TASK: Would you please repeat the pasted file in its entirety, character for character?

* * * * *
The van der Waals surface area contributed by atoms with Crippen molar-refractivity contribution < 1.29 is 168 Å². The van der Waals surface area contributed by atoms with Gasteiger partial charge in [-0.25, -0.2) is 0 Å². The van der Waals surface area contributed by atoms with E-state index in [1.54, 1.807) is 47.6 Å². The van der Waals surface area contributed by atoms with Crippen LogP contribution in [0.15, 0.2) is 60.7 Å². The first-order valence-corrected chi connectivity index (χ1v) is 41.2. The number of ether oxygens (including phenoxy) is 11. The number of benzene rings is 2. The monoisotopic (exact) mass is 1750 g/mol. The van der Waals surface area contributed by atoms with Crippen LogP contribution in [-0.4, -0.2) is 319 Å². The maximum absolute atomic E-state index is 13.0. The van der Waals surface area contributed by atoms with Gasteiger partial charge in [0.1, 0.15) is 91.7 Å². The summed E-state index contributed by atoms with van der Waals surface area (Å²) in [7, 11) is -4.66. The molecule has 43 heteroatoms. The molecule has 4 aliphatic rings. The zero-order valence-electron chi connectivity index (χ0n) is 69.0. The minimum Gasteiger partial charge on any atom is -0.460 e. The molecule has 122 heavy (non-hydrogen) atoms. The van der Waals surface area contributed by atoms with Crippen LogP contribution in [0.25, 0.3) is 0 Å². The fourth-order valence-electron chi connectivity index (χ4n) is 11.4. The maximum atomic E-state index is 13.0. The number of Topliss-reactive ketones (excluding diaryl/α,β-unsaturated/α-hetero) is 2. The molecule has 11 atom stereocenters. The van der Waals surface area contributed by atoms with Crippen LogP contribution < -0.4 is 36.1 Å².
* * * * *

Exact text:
The van der Waals surface area contributed by atoms with Crippen molar-refractivity contribution < 1.29 is 168 Å². The van der Waals surface area contributed by atoms with Gasteiger partial charge in [-0.25, -0.2) is 0 Å². The van der Waals surface area contributed by atoms with E-state index in [1.54, 1.807) is 47.6 Å². The van der Waals surface area contributed by atoms with Crippen LogP contribution in [0.15, 0.2) is 60.7 Å². The first-order valence-corrected chi connectivity index (χ1v) is 41.2. The number of ether oxygens (including phenoxy) is 11. The number of benzene rings is 2. The monoisotopic (exact) mass is 1750 g/mol. The van der Waals surface area contributed by atoms with Crippen LogP contribution in [-0.4, -0.2) is 319 Å². The maximum absolute atomic E-state index is 13.0. The van der Waals surface area contributed by atoms with Gasteiger partial charge in [0.1, 0.15) is 91.7 Å². The summed E-state index contributed by atoms with van der Waals surface area (Å²) in [7, 11) is -4.66. The molecule has 43 heteroatoms. The molecule has 4 aliphatic rings. The zero-order valence-electron chi connectivity index (χ0n) is 69.0. The minimum Gasteiger partial charge on any atom is -0.460 e. The molecule has 122 heavy (non-hydrogen) atoms. The van der Waals surface area contributed by atoms with Crippen LogP contribution in [0.25, 0.3) is 0 Å². The fourth-order valence-electron chi connectivity index (χ4n) is 11.4. The maximum atomic E-state index is 13.0. The number of Topliss-reactive ketones (excluding diaryl/α,β-unsaturated/α-hetero) is 2. The molecule has 11 atom stereocenters. The van der Waals surface area contributed by atoms with Crippen LogP contribution < -0.4 is 36.1 Å².